and to quote one incident.. joli kitti aadyaayi blore kaalu kuthiya kaalam.. i had to send pappa something by post.. and sneham & missing feeling kaaranam pappakum mummykum athil oru letteroode vechu... letter okke kitti.. pappade oreeee oru dialogue... "ninakku ithonnu malayalathil ezhuthi koode" ... mathiyaayi.. pinne njan veetilku kathezhutheeeeeette illaa... btw i had written it in manglish.... malayalam allelum i tried to be good :D pappa kuree kashtapettu athu vayuchu manasilaakanum!!!

veendum veendum blogan aayi kathirikkunu :)

Anonymous said...

iee blognu njan inkane DP kanda adikkuna bhashayil thanne ezhutande?
pandu mutale ente oru fav subject aayirunu..
chilappol malayalam teachermare valare adikam ishtam aayirunatu kondavam.
nancy ma'am...ne pole olla teachermaaru padipichal arum malayalaum ishtapttu pokum

matirbhashayil ezhutunnatu ente oru hobby aayirunu.. pakshe kashtam ennu parayatee 10am class kazinju ezhutan pattiyitilla.. ezhutiyal kolam ennundu. Ennalum ivide engane type chaiyum ennarinjooda

pattam classil ente mayalalam marks athra mosham onnum allayirunu.. oru 90 ondu but njan kore koode prateekshichayirunu

linsu chechi(presume its a chechi)
paranja pole... veendum bloggan kathirikunu
P.S. Could have used a tag for this. Mebbe next time... i have 2 posts'a'brewing
(guess what.. im in your college and first class HAPPENED :| ...waiting for saturday to writee..)

vere palatum related to school stuff happened...wondering wheather to write
involves some of our staff, non teacheing .. old boys... and what makes ester with acid :)

Anonymous said...

nammude oru tenth standard teacher(Mr. Manmadhan nair...Hes classic)
was kinda too good in malayalam
this is what another of our staff told me about him cos she used to work with him
when he was teaching in uni.. he got into a slight argument with some students... who were like hotshots in SFI
avare cheeta vilichal pani pokum
he said " edo pitirshoonya.... "
vilichatu manasilavate.. paavam chettan kettondu poyi :-D

Jiby said...

jackson, really admire you for picking up those titles without even an education in malayalam...sort of conversely proves my point that the malayalam education i recieved really didnt give me or most others any advantage.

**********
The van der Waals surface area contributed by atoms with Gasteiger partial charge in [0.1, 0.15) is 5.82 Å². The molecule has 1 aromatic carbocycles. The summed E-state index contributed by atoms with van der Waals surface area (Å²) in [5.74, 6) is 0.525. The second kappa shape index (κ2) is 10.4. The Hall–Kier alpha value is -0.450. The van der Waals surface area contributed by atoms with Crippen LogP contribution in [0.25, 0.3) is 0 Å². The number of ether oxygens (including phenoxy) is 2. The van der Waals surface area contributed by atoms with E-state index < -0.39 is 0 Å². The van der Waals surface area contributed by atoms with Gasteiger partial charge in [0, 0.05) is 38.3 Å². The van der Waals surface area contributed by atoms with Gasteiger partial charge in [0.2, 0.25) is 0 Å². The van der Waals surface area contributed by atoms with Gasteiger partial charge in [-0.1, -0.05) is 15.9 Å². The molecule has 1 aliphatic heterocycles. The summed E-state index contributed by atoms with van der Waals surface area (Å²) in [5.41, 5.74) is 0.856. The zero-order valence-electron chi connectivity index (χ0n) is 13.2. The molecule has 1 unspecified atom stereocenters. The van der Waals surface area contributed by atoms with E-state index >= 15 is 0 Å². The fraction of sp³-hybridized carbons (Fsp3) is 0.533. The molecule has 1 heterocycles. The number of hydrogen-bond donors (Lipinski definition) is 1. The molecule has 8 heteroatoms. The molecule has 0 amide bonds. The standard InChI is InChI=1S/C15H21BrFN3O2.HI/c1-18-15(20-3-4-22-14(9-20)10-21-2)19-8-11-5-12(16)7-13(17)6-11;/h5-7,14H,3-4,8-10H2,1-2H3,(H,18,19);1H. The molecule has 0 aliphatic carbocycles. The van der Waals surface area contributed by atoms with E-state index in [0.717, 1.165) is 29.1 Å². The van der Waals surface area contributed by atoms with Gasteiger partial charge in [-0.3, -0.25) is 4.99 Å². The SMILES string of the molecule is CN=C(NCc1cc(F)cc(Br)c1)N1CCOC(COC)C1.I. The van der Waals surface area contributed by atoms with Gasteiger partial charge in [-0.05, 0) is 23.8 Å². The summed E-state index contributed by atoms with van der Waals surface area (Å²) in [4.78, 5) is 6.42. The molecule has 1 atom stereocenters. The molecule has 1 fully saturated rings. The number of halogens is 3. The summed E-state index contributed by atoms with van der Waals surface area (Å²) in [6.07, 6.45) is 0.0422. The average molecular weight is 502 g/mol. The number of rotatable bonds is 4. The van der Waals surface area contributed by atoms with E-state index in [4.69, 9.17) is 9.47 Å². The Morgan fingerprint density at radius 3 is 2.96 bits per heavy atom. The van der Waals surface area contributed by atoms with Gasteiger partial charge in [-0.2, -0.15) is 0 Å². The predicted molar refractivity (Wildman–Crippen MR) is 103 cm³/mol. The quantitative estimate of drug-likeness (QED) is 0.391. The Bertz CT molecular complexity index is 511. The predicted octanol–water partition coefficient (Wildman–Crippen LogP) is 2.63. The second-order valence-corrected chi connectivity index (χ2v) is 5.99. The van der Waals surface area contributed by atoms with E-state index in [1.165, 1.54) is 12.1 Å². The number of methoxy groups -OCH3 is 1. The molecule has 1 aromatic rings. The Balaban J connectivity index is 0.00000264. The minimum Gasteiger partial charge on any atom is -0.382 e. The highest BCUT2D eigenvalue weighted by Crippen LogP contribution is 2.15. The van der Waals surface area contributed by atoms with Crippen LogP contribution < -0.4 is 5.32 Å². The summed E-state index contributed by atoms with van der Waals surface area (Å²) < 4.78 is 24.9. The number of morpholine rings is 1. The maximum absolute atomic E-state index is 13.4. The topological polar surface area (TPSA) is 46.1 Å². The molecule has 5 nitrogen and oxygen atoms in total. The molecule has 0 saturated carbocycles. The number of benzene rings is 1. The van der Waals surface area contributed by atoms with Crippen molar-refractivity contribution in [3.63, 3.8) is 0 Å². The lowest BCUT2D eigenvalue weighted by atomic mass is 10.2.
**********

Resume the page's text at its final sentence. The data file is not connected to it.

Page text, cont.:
linsu, after being a silent reader for so long ur making a comment here...haha that must have been funny for ur parents to read manglish...their generation maynot even know how we gen-y mallus have made a new script for malayalam in manglish!

syam, then ur the kind of loyolite i always envied...the one who didnt lose the plot in malayalam classes! the malayalam sir's dialogue was too funny...i had a good laugh reading that.

b v n said...


my two cents...two points

can a writer or a person express himself perfectly in anything other than mother tounge - I think its tough, most often the flow is severely restricted in comparison to mother tounge. They say every word has a myth attached to it, I think the myth strikes a chord in the mother tounge. "little sky and a little light", "ithiri aakashavum, ithiri velichavum" - i relate more to the words in malayalam - somehow.

Next is the vocab, I learnt malayalam till 12th, i deliberately took the optional in ISC. despite this, my vocab is so pathetic that even movie songs dont make complete sense. Thats the sad part. education fails if our conditions dont aid continuous learning.

A very relevant post!

wanderlust said...

somehow, it had been instilled in our minds that malayalam literature is inferior. thanks to DC books, for that past few years, i have been discovering the joy of our mother toungue.

Vinod/Kakka said...

I was good at Malayalam in Loyola: We were taught by a Sebastian Sir (I think it was P. K. Sebastain Sir) who used to say dont speak each other. I used to barely pass English, but Malayalam, well I used to be in the top ten always. This continued till the model exam.
But ICSE boards, I made a 70 in Malayalam, and more shockingly a 90 in English. My classmates were as shocked as I was.
I did PDC at Govt Arts College. For my admission, I wanted Malayalam as the 2nd language. The admission counsellors told me, we have Russian, Prussian, French, Spanish and Cyriac, you made only 70 in ICSE in Malayalam, PDC is much tougher etc. I stuck with Malayalam. Never regretted it.

About literature: I read Malayalam authors, love most of them. But never understood Vijayan. The language and weird names of places and people were such a turn off, that I could never finish a Vijayan novel. Never could put down a M. T. one without finishing it though.

About writing: I would not speak to another Malayali in English. With writing, I guess transliteration is not easy for me, if I were to write on paper, both languages are equal to me. To type, English is much easier.

My fathers family was from Marthandam (just in TN) but he was brought up in TVM, and attended St. Josephs School. But he could not write Malayalam. He could read it, he could teach in it, he could review text books written in it, but he could not write it.

Anonymous said...

thanku jiby..

but i forgot to mention that in between chewing heartily at huge (for me) chunks of basheer and zakaria, i am now happily taking in bite-size morsels of mali's 'unnikale katha parayaam' and 'unnikale iniyum katha parayaam'..
ellaathinteyum thudakkam poojyathil ninnu ninnu thanne.. :)


Jina said...

i wanted to comment on ur recapitulation post..no comment space available..hence commenting here..loved ur honesty..n ur not there alone!!!